Survey: Drinking behavior, Water quality and Access to Water in the Partner Countries Schools

There is a worrying trend in overweight and obesity rates in European children and youth. According to estimates from the WHO’s Childhood Obesity Surveillance Initiative around one in three children in the EU aged 6-9 years old are overweight or obese. Though in some countries a significant decrease in the prevalence of overweight and obesity was recorded - e.g. in Italy and Slovenia. But in other countries, e.g. Bulgaria, rates are still increasing. Consumption of sugary soft drinks gain the risk of becoming overweight or obese. Promotion of drinking water instead – at least at school – are effective measures to reduce overweight.

The EU Action Plan on Childhood Obesity 2014-2020 states, that initiatives to provide children and young people with fresh drinking water in schools - to promote health and as a substitute for sugar-sweetened beverages - should be prioritised. Schools should be so called “protected environments”. Some of the partner countries therefore have strict regulations, beverage dispensers are completely banned from schools. Other countries yet have no restrictions regarding the sale of sugar-sweetened drinks at schools. But in nearly each country promotion of drinking water is recommended.

Most people living in the EU enjoy good access to high quality drinking water. Tap water is free in European schools. Drinking water in Europe is abstracted from different sources, main sources are groundwater and surface water. EU water policy focuses on protecting water resources. The EU Water Framework Directive (WFD) is designed to achieve good ecological status and enable sustainable use of water. The new Drinking Water Directive states that drinking water should become better throughout Europe, with stricter pollutant limits, and be available to all citizens.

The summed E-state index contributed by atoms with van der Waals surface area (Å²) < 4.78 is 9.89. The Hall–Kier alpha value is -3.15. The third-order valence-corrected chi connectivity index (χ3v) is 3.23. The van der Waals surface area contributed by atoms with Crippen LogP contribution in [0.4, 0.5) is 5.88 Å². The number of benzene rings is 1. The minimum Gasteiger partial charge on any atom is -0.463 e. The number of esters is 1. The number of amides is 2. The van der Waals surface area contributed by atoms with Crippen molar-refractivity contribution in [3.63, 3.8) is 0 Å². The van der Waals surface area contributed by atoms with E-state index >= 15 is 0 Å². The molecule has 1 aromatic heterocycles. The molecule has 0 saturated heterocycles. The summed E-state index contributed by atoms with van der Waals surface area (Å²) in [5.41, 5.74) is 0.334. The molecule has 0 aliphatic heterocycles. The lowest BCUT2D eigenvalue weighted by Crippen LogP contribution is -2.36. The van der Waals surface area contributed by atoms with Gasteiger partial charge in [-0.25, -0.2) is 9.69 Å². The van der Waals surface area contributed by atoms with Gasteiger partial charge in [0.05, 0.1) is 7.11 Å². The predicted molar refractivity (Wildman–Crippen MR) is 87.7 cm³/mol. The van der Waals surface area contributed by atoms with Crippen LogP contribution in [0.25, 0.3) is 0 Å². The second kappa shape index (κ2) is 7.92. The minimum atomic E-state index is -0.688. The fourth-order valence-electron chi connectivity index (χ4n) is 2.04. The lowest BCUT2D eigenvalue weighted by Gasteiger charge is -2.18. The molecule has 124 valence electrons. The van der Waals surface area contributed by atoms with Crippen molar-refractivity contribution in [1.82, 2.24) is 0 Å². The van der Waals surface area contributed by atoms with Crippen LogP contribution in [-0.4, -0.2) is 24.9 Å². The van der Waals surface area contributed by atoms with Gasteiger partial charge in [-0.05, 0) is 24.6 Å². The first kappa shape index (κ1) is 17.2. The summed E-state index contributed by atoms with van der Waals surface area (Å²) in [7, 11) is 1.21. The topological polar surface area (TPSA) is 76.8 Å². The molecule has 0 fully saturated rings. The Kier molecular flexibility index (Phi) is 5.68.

The survey "Drinking Behavior, Water Quality and Access to Water in the Partner Countries Schools" describes health data (obesity, overweight, caries) and the situation of drinking behavior of children and adolescents in the project partner countries (Austria, Bulgaria, Czech Republic, Germany, Italy and the United Kingdom). There is also an overview of quality of drinking water and the availability of clean water in kindergartens and schools.It also presents regulations and requirements for the availability of beverages (e.g. limitations of sugar or sweetener content, requirements for filling of vending machines) in schools.

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